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There was blue above her, green below her, and dim shapes on the horizon in every direction. Arya knew not how long she flew, but fly she did in no particular direction. It was only when land was but a distant memory that she finally calmed down enough to just stop, and think. And there she was, floating in the endless sky reflecting on what she had just done. Her anger had at last grown cold, fizzling out into other emotions. Now she was afraid, scared, angry, and alone but most importantly, she felt regret and shame. Shame for how she had acted, and regret for what she had done as she left the Jiangzhou behind. She shouldn’t have lashed out as she had did, but it had happened regardless. Why had her father come to see her, but not speak with her? Why had he given her a ring and these… powers? So had so many questions and now no one to answer them for her.

The small girl choked back tears. For some reason, even when she felt like they would all but dry up, they continued to flow. Each tear falling down, down and down. Never to be see again.

She had never felt so angry before, at being lied to, for not being told the truth. Why had her anger consumed her so? For simply wanting to see her father? Why was she like this? It was highly unsightly to lose control so easily and she hated herself for the destruction she had caused. Thus, she was scared of herself, and afraid of what she was capable of. If she had been able to do that much damage to a ship… there was no telling what she could do to a living being and she grew sick just thinking about it.

She had already hurt so many. Arryn, Kalmar, Shengshi and the countless water servants that got caught up in the blast. The small girl looked down at her trembling hands, and she blamed herself for everything. It was her fault, all of it. She had made Arryn leave. She had disappointed Kalmar. She had said such terrible things to Shengshi, she had infuriated him and then blown up apart of his boat and for what? Because her lord had lied to her for the right reasons? Because she missed her father? Because… because she wanted to see him? That was no excuse to act like… a child. Not anymore. Her hands balled into fists as she looked up. Her tears stopped flowing and her eyes grew with determination.

”I have to be better than this. I… I have to apologize.” she spun around, ”I have to go back!” she said aloud for no one to hear. Only then did it dawn upon her, she had no idea what direction she had come from. She looked below, realizing the land was no familiar to her, and more importantly, the Nanhe was gone.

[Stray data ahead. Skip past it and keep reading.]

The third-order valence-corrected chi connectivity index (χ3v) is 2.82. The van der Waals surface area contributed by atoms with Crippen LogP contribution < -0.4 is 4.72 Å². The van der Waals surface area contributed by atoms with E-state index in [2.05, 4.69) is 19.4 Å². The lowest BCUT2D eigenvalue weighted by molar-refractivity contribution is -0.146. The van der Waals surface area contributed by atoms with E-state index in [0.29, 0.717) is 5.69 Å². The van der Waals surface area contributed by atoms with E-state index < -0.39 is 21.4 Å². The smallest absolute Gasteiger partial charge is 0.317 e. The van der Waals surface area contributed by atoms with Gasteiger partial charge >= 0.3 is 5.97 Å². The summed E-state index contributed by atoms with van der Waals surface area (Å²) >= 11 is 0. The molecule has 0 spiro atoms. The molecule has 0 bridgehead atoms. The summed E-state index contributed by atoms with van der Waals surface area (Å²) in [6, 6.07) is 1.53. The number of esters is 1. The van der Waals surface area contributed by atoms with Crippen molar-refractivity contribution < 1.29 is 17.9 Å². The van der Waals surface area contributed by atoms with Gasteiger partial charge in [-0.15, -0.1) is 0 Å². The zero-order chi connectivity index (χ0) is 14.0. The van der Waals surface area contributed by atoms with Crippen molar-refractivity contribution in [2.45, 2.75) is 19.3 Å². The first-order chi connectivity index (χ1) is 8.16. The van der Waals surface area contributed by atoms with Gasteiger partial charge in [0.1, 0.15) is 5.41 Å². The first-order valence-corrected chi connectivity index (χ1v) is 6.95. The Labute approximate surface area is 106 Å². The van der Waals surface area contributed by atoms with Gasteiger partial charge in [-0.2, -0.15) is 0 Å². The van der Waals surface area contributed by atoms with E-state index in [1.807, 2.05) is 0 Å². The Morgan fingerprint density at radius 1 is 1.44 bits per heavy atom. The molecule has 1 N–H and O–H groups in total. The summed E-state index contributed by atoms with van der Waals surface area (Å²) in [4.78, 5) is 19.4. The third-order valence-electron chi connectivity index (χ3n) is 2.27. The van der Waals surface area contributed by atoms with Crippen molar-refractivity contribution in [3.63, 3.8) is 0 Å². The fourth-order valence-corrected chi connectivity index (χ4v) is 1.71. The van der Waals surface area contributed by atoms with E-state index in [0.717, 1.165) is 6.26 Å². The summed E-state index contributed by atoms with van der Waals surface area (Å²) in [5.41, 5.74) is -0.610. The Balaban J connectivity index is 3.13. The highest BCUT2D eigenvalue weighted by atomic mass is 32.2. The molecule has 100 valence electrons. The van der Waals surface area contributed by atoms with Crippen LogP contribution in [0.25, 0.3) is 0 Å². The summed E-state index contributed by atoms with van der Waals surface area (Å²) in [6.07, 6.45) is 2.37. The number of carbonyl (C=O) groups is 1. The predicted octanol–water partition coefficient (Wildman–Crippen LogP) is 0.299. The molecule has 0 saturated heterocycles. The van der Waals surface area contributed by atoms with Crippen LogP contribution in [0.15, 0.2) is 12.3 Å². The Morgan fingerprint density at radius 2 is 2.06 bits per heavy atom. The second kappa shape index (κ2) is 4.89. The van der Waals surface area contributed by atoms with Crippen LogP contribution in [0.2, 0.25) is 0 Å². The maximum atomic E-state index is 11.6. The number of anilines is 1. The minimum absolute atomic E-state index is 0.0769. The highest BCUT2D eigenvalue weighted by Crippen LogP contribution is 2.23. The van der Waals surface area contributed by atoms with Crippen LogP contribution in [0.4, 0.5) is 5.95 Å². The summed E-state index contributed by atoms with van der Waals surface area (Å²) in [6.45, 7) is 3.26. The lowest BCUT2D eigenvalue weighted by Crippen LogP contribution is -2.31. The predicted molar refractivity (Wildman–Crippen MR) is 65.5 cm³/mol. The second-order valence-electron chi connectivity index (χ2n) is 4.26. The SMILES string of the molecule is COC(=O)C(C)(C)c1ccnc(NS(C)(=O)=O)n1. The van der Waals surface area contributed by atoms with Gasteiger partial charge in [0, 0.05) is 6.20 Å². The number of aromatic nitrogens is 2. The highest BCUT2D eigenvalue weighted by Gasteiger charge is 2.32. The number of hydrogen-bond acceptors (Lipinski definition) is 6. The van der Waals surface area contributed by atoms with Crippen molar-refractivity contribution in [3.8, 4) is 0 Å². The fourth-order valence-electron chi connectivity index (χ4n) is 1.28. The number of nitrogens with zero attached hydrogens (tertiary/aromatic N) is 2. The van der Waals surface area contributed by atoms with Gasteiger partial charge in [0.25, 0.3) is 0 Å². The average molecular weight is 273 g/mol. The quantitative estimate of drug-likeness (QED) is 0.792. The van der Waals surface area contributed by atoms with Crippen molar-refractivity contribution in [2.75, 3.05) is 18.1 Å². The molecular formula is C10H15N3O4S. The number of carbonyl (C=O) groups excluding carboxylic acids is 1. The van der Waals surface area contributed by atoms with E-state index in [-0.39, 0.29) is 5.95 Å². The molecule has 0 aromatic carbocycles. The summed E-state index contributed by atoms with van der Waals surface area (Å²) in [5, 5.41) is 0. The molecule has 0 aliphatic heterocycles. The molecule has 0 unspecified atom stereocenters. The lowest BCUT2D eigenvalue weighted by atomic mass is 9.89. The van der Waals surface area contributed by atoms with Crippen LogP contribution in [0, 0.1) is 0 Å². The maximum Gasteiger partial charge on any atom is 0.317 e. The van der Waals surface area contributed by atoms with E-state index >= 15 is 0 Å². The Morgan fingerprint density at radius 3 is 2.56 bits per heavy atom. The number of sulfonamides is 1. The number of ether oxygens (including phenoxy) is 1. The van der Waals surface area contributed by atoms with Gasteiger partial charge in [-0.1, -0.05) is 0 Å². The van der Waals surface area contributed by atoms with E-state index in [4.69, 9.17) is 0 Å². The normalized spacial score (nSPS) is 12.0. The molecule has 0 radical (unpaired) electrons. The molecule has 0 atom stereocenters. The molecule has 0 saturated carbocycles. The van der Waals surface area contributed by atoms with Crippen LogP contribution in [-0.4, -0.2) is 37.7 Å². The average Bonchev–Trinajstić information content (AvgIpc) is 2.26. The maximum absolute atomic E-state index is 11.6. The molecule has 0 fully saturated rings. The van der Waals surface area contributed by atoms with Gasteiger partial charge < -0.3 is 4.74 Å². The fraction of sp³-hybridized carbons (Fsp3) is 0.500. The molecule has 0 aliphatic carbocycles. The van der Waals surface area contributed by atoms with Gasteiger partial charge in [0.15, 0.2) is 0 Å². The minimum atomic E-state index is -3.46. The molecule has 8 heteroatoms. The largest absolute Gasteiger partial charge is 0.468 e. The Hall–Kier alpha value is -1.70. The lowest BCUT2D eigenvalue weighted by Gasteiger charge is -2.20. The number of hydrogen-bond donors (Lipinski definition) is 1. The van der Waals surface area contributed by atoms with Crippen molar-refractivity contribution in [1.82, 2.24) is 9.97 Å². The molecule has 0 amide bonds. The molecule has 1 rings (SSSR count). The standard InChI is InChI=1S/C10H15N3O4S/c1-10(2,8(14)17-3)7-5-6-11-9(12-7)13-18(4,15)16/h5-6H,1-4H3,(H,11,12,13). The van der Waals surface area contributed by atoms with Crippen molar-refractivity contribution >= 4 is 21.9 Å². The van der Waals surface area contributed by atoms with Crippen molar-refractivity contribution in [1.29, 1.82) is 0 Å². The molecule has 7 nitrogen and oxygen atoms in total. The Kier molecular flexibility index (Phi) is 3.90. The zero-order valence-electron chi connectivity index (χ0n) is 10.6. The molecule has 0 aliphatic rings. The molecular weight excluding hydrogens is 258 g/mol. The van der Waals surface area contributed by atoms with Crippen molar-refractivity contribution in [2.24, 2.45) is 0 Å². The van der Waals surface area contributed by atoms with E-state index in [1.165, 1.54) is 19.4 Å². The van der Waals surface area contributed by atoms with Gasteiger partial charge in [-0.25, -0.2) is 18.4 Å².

And then a voice from the heavens made her jump in the air, and she almost fell. The voice, belonging to someone named Choppy, echoed all around her from seemingly nowhere. It was an odd speech, and one Arya didn’t fully comprehend. She had no idea what a delivery hotline was, nor what a business entailed. When the voice finished, it left Arya with far more questions than answers. What was coffee? Security staff? A hotel? But the girl would have to think about it later, for right now, she had to fly.

And so fly she did.

Night faded to day, and back again more times than not. Arya was no closer now to the Jiangzhou then she had been. She stopped several times to rest, but the weight to press on was overpowering.

As night grew dark once again, the light from Heliopolis fading, Arya looked up to see the dim glow from Veradax, and the soft brightness from the Lustrous Garden. It was only then did Arya realize just how lost she truly was. She had no idea where here was, or where she had been going. Only the outline of a vast abyss was below her, and in the distance, a small dot of red. Whatever that was, she did not want to find out. As the night dragged on, Arya began to feel despair. She had been a fool for leaving, she should have stayed, at least then she would be somewhere safe and warm.

Her thoughts dragged on as she dwelled upon her failures, and her mood turned from despair to sorrow once more but on she flew. She had too.

When dawn at last broke, bathing her in an early morning glow, she was reinvigorated little. The light gave her vision to what was below- a vast sea of yellow, intersected with vast crude objects of iron. It was an abysmal place, and one Arya knew she did not belong in. She began to turn around, woefully off course.

It was only then did she see the storm brewing. A vast cloud mimicking the landscape below. Her eyes went wide, and Arya knew she had to fly faster then she had ever gone before, less the storm swallow her whole.

The sun, once warm and kind, bore down upon her with impunity as she flew. She felt her glowing skin burn from it’s radiance, and unbeknownst to her, her skin began to turn a shade of pink. The inky black skin upon her arms and legs, felt as if they were on fire but she couldn’t stop.